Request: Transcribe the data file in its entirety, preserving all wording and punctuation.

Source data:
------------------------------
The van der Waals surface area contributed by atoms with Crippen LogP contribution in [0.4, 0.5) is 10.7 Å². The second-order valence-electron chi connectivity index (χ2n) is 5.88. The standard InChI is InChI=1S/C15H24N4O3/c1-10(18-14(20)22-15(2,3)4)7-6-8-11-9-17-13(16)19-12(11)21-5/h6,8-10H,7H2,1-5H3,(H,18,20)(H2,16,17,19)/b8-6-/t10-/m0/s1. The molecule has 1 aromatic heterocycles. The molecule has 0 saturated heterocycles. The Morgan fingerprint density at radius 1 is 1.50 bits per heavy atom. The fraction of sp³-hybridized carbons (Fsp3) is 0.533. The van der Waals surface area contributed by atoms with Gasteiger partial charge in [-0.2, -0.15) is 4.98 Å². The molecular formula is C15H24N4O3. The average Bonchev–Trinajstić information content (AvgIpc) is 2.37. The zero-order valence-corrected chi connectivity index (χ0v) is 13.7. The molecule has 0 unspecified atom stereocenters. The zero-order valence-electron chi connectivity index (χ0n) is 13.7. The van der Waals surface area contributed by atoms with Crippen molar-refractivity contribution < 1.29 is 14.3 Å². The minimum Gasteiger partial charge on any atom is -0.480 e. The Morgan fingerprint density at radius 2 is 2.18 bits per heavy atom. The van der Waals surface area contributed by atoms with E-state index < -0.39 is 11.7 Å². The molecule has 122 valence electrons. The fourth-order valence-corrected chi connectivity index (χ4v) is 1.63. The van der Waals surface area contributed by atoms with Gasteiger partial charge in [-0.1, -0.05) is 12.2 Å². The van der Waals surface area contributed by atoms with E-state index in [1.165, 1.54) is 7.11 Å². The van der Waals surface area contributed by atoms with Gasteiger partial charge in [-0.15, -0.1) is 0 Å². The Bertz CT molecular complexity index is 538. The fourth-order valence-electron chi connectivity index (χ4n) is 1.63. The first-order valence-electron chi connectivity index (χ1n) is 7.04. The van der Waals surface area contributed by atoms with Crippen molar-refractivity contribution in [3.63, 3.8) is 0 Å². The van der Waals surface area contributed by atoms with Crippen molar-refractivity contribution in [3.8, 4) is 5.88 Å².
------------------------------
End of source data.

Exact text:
The van der Waals surface area contributed by atoms with Crippen LogP contribution in [0.4, 0.5) is 10.7 Å². The second-order valence-electron chi connectivity index (χ2n) is 5.88. The standard InChI is InChI=1S/C15H24N4O3/c1-10(18-14(20)22-15(2,3)4)7-6-8-11-9-17-13(16)19-12(11)21-5/h6,8-10H,7H2,1-5H3,(H,18,20)(H2,16,17,19)/b8-6-/t10-/m0/s1. The molecule has 1 aromatic heterocycles. The molecule has 0 saturated heterocycles. The Morgan fingerprint density at radius 1 is 1.50 bits per heavy atom. The fraction of sp³-hybridized carbons (Fsp3) is 0.533. The van der Waals surface area contributed by atoms with Gasteiger partial charge in [-0.2, -0.15) is 4.98 Å². The molecular formula is C15H24N4O3. The average Bonchev–Trinajstić information content (AvgIpc) is 2.37. The zero-order valence-corrected chi connectivity index (χ0v) is 13.7. The molecule has 0 unspecified atom stereocenters. The zero-order valence-electron chi connectivity index (χ0n) is 13.7. The van der Waals surface area contributed by atoms with Crippen molar-refractivity contribution < 1.29 is 14.3 Å². The minimum Gasteiger partial charge on any atom is -0.480 e. The Morgan fingerprint density at radius 2 is 2.18 bits per heavy atom. The van der Waals surface area contributed by atoms with E-state index < -0.39 is 11.7 Å². The molecule has 122 valence electrons. The fourth-order valence-corrected chi connectivity index (χ4v) is 1.63. The van der Waals surface area contributed by atoms with Gasteiger partial charge in [-0.1, -0.05) is 12.2 Å². The van der Waals surface area contributed by atoms with E-state index in [1.165, 1.54) is 7.11 Å². The van der Waals surface area contributed by atoms with Gasteiger partial charge in [-0.15, -0.1) is 0 Å². The Bertz CT molecular complexity index is 538. The fourth-order valence-electron chi connectivity index (χ4n) is 1.63. The first-order valence-electron chi connectivity index (χ1n) is 7.04. The van der Waals surface area contributed by atoms with Crippen molar-refractivity contribution in [3.63, 3.8) is 0 Å². The van der Waals surface area contributed by atoms with Crippen molar-refractivity contribution in [3.8, 4) is 5.88 Å².